Jacqueline Du Pré was born in Oxford in 1945, into a highly musical family. When, as a very young child, she heard the cello for the first time, she insisted that she should learn to play it, and revealed astonishing musical gifts. She studied with the great William Pleeth and made her recital debut at the age of 16 in 1961. She soon became a member of a loose group of musicians who performed chamber music together whenever possible. She and pianist Stephen Bishop (now Kovacevich) had a torrid affair and made a wonderful record during it, but he was replaced in her affections by the extremely upwardly mobile Daniel Barenboim, and they married in Israel in 1967.

The affliction
The already hectic tempo of Jacqueline Du Pré’s life got still faster and no one was surprised that she began showing signs of fatigue at the beginning of the 1970s. In 1973 it turned out, however, that she was suffering from multiple sclerosis, and she soon lost the feeling in her limbs, and had to abandon playing, though she went on teaching. The disease, if the new book is to be believed, had terrible psychological effects too, and Du Pré’s personality, already monstrously egoistic, was soon unmanageable except by her nurse. For the last years of her life she was wholly incapacitated, and she died in 1987.

Why the cult? The music…
She was famous from her first recital at 16, not only because of the passionate intensity of her playing, but because she was such a vital presence. She also quickly made a speciality of Elgar’s Cello Concerto, which she played with an abandon that vanquished any lingering notions that Elgar was a reserved Edwardian – in my view,the piece is ore moving if you take that traditional line, but in the late 1960s Du Pré, abetted on her recording by the heart-on-sleeve Sir John Barbirolli, swept all before her, and that has remained the most famous recording of the work ever since.

…and the woman
The image of the healthy young girl investing her music-making with such wild energy, vigour and passion and then being cut down so cruelly by disease has only heightened the cult value of Jacqueline Du Pré. Documentaries have been made and there was even a play about an instrumentalist cut down by physical illness (Tom Kempinski’s Duet for One was staged with Frances de la Tour in the lead and later filmed with Julie Andrews).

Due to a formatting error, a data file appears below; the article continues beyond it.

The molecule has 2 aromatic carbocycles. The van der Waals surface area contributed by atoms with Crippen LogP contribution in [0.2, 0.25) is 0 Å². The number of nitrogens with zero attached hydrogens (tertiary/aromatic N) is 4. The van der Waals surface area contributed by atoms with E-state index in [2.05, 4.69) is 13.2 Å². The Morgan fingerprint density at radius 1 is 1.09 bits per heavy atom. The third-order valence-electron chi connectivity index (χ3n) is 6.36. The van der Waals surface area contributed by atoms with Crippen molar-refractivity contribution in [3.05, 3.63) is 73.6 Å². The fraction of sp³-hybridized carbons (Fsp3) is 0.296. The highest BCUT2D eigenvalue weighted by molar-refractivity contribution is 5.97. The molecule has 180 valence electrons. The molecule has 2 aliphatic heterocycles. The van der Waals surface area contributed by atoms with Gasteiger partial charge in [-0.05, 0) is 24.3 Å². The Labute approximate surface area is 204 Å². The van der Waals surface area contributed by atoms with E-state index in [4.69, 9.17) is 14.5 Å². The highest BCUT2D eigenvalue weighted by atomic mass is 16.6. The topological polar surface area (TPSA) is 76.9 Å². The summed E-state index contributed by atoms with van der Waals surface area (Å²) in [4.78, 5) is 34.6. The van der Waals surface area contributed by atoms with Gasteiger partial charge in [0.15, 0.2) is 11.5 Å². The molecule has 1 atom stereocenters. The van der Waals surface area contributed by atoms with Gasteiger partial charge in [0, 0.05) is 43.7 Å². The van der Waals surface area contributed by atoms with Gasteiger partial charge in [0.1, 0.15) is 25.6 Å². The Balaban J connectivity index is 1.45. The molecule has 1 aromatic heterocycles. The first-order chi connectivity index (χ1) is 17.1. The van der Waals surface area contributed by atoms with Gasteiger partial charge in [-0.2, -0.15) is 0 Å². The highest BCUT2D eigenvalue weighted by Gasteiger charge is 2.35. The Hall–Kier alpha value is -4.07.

Why is she in the news?
It was never any secret that Du Pré had a private life as passionate as her artistic one, but this month sees the publication of a new book by her brother and sister in which her ruthlessness is revealed – in humid prose which does no one any favours. Eager to dispel any image of saintliness, Du Pré’s brother and sister want to show the Jacqueline they knew and they don’t pull any punches. She is portrayed as a voracious man-eater, on one occasion sleeping with her brother-in-law. When he heard about the book and fearing perhaps that his personal life would be raked over, Du Pré’s husband Daniel Barenboim is said to have asked ‘Why couldn’t they have waited until I have gone?’ The hype is set to continue as the film rights have already been applied for and casting is well underway – Emily Watson, Oscar nominee for her role in last year’s Breaking the Waves is rumoured to play Jacqueline – and another biography by family friend Elizabeth Wilson will soon be published.

Reputation verdict
In her approach to music she was very like her fellow cellist Rostropovich, in that she hugged everything she played in an embrace so intense that it tended to wilt if it wasn’t a robust Romantic growth. In some of the chamber music which she performed with Barenboim and occasionally others, she had to subdue her temperament somewhat. It is always clear, though, that her favourite musical marking was espressivo, which is just what some listeners find winning and what repels those who sometimes like a degree of continence in performances.

Classic CD magazine, 1997

Music Monday: Epic Eurovision interval acts